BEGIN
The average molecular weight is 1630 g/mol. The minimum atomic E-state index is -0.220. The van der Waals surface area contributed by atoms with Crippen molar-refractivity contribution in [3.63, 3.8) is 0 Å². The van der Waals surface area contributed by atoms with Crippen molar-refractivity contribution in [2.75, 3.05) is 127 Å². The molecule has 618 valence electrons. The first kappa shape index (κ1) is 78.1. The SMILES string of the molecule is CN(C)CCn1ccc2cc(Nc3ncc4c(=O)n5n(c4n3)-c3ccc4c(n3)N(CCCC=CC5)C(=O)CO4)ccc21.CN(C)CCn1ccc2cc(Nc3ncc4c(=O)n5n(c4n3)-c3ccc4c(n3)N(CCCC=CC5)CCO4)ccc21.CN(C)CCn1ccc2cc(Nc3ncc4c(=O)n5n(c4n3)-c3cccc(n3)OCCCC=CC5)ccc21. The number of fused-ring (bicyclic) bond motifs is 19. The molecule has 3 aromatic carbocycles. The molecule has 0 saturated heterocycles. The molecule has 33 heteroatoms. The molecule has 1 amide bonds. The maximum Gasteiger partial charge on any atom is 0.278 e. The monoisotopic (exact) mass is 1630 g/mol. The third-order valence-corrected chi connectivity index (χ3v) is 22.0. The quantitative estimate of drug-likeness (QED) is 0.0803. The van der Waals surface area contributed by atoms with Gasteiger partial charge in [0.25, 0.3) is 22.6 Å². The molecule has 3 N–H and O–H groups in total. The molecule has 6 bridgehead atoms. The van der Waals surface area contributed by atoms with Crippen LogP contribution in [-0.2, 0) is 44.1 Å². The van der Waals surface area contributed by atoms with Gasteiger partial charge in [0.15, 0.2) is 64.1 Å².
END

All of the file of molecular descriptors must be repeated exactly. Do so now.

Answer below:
The average molecular weight is 1630 g/mol. The minimum atomic E-state index is -0.220. The van der Waals surface area contributed by atoms with Crippen molar-refractivity contribution in [3.63, 3.8) is 0 Å². The van der Waals surface area contributed by atoms with Crippen molar-refractivity contribution in [2.75, 3.05) is 127 Å². The molecule has 618 valence electrons. The first kappa shape index (κ1) is 78.1. The SMILES string of the molecule is CN(C)CCn1ccc2cc(Nc3ncc4c(=O)n5n(c4n3)-c3ccc4c(n3)N(CCCC=CC5)C(=O)CO4)ccc21.CN(C)CCn1ccc2cc(Nc3ncc4c(=O)n5n(c4n3)-c3ccc4c(n3)N(CCCC=CC5)CCO4)ccc21.CN(C)CCn1ccc2cc(Nc3ncc4c(=O)n5n(c4n3)-c3cccc(n3)OCCCC=CC5)ccc21. The number of fused-ring (bicyclic) bond motifs is 19. The molecule has 3 aromatic carbocycles. The molecule has 0 saturated heterocycles. The molecule has 33 heteroatoms. The molecule has 1 amide bonds. The maximum Gasteiger partial charge on any atom is 0.278 e. The monoisotopic (exact) mass is 1630 g/mol. The third-order valence-corrected chi connectivity index (χ3v) is 22.0. The quantitative estimate of drug-likeness (QED) is 0.0803. The van der Waals surface area contributed by atoms with Gasteiger partial charge in [0.25, 0.3) is 22.6 Å². The molecule has 3 N–H and O–H groups in total. The molecule has 6 bridgehead atoms. The van der Waals surface area contributed by atoms with Crippen LogP contribution in [-0.2, 0) is 44.1 Å². The van der Waals surface area contributed by atoms with Gasteiger partial charge in [0.15, 0.2) is 64.1 Å².